Unlike commercial marine insurers, who are answerable to their shareholders, the Clubs are run as non-profit-making businesses. The Group Clubs compete between themselves – and with other mutual and commercial insurers of P&I liabilities, but through the structure of the International Group Agreement the member Clubs share between them liabilities in excess of US $8 million up to a maximum limit of around US $7 billion.
The International Group performs three key functions: the operation of the claims pooling and reinsurance programme, providing a forum for the exchange and consideration of views on matters relating to shipowners’ marine liabilities and insurance arrangements, and external representation.
Pooling and reinsurance
One of the main roles of the International Group is the administration of the claims sharing arrangement funded by all the member Clubs and known as “the Pool”, and its associated reinsurance programme.
This pooling system provides a simple, but highly efficient and fair, system of spreading risk and enhancing the financial security that Clubs offer their members.
The Group pooling system is structured to meet the needs of claimants in maritime disasters by facilitating speedy and certain payment of very substantial amounts of compensation, a factor which is recognised
by governments, maritime authorities and organisations around the world.
The importance of the Group pool system is recognised in the IMO provisions relating to insurance and financial security in its guidelines to member states on shipowners’ responsibilities in respect of maritime claims.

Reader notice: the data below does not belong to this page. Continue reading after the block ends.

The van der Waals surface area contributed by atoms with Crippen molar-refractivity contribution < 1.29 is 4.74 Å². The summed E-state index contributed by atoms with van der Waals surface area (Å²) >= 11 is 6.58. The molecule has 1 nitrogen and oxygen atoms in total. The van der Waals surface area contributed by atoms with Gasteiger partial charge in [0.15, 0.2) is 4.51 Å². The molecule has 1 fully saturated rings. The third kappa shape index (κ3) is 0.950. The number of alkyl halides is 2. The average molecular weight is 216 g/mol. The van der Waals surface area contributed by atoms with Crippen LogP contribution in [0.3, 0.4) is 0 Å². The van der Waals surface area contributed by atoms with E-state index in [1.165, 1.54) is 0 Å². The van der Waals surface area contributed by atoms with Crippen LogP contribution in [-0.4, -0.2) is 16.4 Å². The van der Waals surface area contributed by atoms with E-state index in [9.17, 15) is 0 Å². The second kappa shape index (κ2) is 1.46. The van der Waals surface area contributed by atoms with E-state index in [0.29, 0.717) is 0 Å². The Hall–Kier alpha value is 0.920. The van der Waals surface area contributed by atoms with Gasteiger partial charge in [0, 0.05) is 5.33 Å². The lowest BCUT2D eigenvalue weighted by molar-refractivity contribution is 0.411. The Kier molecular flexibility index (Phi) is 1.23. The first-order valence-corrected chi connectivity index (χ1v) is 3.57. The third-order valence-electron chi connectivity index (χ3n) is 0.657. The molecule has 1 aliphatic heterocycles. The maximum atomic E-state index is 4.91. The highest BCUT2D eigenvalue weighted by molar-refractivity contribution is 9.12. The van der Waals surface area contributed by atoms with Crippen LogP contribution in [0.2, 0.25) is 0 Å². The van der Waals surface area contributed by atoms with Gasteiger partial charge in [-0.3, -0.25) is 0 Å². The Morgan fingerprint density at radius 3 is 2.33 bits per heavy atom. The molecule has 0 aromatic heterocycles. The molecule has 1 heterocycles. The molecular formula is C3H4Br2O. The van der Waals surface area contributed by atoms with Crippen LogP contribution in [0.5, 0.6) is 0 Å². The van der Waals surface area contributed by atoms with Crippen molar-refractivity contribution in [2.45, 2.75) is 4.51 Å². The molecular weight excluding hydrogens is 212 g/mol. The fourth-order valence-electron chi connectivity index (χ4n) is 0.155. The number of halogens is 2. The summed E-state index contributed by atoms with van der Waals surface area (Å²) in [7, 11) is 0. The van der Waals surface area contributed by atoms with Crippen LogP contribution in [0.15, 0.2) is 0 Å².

The claims pooling arrangements are underpinned by a very extensive, annually renewed, market reinsurance programme.
Over 80 reinsurers worldwide participate in this and it provides up to US $3 billion of reinsurance cover for pool liabilities in excess of US $60 million. Through these pooling and reinsurance arrangements the Group Clubs are able to offer the highest level and broadest range of liability insurance cover on a cost-effective basis.
The large volume of tonnage and wide range of vessel types entered in the Group
Clubs help to minimise the volatility of shipowners’ contributions, and is a key factor in the very competitive terms and cost of the Group reinsurance programme.
In addition, through the Group’s whollyowned captive – Hydra – reinsurance is provided for claims between US $30 million and US $60 million, and for a 25% share of the first US $500 million layer of the Group reinsurance programme.
This means that Group Clubs can more effectively control reinsurance costs and protect against the volatility and risks of the commercial reinsurance markets.